Witherspoon is no doubt best known for the film that brought her wider recognition in 2001: Legally Blonde. The film had a pretty powerful impact, thanks to its narrative of a sorority girl who undertakes law at Harvard to win back her boyfriend, before deciding to pursue a successful education and career for herself. It was a revolutionary message: even girls who chose to appear stereotypically feminine didn’t have to subscribe to old-fashioned gender roles, and women had the power to prioritise their professional lives over romance.
A brief career lull struck after Witherspoon starred in 2005’s Johnny Cash biopic Walk the Line, with the exception of Water for Elephants in 2011. But she soon overturned that hiatus herself; a career comeback was sparked thanks to two films she produced with her production company Pacific Standard (Gone Girl and Wild, the latter of which she starred in).
In 2016, Pacific Standard led to Hello Sunshine (of which Pacific Standard remains a subsidiary), a venture designed to promote female-driven stories primarily for screen. Hello Sunshine found success at this year’s Golden Globes, with six nominations for productions Big Little Lies on HBO and The Morning Show on Apple TV+.
As Hollywood award ceremonies continue to draw flack for poor diversity, with few female filmmakers recognised this year, Hello Sunshine’s success is an important step forward for recognition of women’s stories in Hollywood.
Today, the company has its fingers in numerous pies: film, TV, podcasts, audiobooks and books, all foregrounding female-led stories. The impetus for Hello Sunshine, Witherspoon says, was one of the worst scripts she’d ever read.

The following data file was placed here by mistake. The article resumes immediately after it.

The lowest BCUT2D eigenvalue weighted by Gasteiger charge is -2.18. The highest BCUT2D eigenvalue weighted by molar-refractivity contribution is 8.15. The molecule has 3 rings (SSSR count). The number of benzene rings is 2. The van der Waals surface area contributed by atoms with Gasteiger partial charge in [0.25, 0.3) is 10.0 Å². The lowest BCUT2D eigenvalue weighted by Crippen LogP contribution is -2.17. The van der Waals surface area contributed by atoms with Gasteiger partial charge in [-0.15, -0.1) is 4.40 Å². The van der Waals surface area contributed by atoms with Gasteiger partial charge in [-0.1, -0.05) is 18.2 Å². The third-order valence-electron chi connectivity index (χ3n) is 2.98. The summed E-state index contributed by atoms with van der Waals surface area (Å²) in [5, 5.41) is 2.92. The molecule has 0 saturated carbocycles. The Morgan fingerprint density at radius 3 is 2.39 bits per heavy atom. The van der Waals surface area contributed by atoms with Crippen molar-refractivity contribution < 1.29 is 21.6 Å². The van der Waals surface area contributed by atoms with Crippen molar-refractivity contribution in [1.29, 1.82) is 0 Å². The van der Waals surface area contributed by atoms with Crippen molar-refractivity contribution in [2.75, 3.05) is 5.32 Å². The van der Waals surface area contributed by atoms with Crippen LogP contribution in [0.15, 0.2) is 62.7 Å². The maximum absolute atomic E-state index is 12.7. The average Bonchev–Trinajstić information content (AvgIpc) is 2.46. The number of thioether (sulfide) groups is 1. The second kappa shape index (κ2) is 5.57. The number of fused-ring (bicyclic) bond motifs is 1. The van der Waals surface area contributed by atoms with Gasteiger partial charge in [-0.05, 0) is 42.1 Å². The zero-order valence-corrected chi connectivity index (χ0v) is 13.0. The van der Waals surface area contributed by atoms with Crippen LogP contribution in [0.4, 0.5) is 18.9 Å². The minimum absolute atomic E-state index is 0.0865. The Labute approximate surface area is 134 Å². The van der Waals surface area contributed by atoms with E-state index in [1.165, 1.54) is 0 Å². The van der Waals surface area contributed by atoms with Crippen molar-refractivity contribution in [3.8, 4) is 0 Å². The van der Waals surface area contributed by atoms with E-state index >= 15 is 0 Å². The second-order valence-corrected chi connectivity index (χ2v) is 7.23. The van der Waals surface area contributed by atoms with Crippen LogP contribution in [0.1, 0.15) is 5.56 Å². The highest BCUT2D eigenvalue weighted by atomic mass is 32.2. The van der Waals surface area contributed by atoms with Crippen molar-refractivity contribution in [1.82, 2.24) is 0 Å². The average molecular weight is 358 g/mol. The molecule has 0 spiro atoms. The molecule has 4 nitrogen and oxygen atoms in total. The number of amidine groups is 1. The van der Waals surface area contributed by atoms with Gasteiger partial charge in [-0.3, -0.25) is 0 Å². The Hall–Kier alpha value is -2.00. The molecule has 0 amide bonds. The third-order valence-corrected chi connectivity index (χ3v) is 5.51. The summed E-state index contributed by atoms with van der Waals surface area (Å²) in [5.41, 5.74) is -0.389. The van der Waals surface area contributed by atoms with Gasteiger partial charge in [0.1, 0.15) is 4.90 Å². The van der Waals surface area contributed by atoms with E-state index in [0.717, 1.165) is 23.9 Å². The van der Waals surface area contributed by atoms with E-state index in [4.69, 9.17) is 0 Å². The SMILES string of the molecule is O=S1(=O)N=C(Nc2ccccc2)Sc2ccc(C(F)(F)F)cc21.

At an Adobe Summit conference last year, she told the audience the script had been “terrible and misogynistic”, and worse, her agent had said that every actress in Hollywood was after the part. “I said, ‘I’ve got to do something about that,” Witherspoon said. “These women are accomplished and they deserve to be the centre of their own stories. Everything the woman in the script says is in service of the male characters.”
Years later, productions like Big Little Lies represent the stories Witherspoon wanted to tell, and the contrast to traditional, male-dominated storytelling was profound, from what Witherspoon describes. “It’s about five characters who all speak to each other and have a deep experience, and we’d remark about it on set; it was the first time most of us had a long scene with another woman.”
The Bollywood turned Hollywood actress and producer launched the Mumbai-based Purple Pebble Pictures in 2015 to promote emerging Indian filmmakers and talent. She is also a philanthropist and an advocate for women’s rights, gender equality and feminism.
Waithe, creator of Showtime hit series The Chi, has lent her influential voice to movements such as #MeToo and Time’s Up. And she doesn’t sugar-coat her opinions, speaking candidly about the need for greater gender and ethnic diversity on TV and beyond.
From CEOs and politicians to humanitarians and athletes, we profile 30 extraordinary trailblazers creating major change in 2020. Reese Witherspoon, Priyanka Chopra and Lena Waithe are among the iconic women we’re celebrating this International Women’s Day.